Small businesses are evenly split about whether Britain should leave the EU, but most expect the public to vote to remain on 23 June, according to a poll.
The research consultancy TNS found that 37% of small and medium-sized enterprises (SMEs) favoured Brexit while 38% wanted to stay in the single market. A resounding 68% expected the UK to remain, citing the public’s desire for economic stability and fear of change.
One in four SMEs had not decided how to vote and many did not feel well-informed about how leaving the EU would affect their business.
Those that had a view often gave personal reasons. Cheap holidays and wine, but also economic stability and free trade were given as reasons for staying.
Those wanting to leave cited “British values”, restoring independence and controlling immigration. Half of all respondents could not give a clear business reason for both sides of the argument.
Big companies overwhelmingly want to stay in the EU and are represented by high-profile bodies such as the Confederation of British Industry (CBI). SMEs, which make up more than half of UK private sector employment, get less attention.
The TNS poll of more than 500 businesses suggests a shift towards leaving the EU since a larger survey in September found 47% in favour of staying and 41% wanting to quit.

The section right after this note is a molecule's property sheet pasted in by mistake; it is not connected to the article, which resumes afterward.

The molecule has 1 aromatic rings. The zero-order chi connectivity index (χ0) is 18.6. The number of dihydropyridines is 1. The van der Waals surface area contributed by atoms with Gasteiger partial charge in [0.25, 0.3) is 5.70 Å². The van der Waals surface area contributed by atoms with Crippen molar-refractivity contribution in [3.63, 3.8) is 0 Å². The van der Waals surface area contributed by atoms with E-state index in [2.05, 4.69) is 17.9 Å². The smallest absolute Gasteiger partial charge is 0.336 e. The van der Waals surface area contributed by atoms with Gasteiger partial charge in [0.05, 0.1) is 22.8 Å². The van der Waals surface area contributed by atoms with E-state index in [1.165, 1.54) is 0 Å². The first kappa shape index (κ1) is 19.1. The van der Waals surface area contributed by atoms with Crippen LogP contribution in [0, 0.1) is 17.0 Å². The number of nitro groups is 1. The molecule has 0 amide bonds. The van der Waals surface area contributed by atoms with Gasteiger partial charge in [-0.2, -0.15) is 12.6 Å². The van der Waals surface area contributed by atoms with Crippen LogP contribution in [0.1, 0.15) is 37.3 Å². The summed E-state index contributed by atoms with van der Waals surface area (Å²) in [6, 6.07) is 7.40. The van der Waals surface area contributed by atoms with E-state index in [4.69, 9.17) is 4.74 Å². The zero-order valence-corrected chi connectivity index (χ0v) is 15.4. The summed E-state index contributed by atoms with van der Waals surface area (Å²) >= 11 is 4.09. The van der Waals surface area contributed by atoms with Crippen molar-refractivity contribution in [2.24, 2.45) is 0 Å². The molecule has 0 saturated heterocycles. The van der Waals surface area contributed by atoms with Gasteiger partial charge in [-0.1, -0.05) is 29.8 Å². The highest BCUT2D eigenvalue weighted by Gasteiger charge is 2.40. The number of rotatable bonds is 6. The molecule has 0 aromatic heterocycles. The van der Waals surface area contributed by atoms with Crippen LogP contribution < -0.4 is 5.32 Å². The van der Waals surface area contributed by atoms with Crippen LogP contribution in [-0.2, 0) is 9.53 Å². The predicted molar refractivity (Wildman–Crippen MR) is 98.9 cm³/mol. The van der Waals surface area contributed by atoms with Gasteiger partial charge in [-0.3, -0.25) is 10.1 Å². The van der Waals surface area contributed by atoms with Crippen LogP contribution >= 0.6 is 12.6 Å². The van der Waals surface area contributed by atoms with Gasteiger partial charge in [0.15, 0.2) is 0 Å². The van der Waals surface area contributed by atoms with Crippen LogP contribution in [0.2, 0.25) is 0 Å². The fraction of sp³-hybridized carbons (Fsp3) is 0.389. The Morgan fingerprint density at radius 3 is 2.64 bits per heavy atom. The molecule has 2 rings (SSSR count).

Amy Cashman, TNS’s UK managing director of financial services and technology, said: “While some SME owners are backing Brexit, the high proportion of those predicting that the UK will remain in the EU shows that fear of the unknown is likely to be a deciding factor. The reasons given by SME owners for voting, on both sides of the debate, show that the Brexit debate is influenced by passions and personal preferences.”
TNS conducted an online survey of 502 companies with fewer than 250 employees in May.
Pro-Brexit SMEs mentioned former mayor of London Boris Johnson and Ukip leader Nigel Farage when asked who would be the best campaign leaders for Vote Leave. Pro-EU respondents favoured footballer David Beckham and David Cameron. Both sides said Lord Sugar and Sir Richard Branson, who favour staying in the EU, would be good campaign leaders as well as the Queen, who has stayed neutral.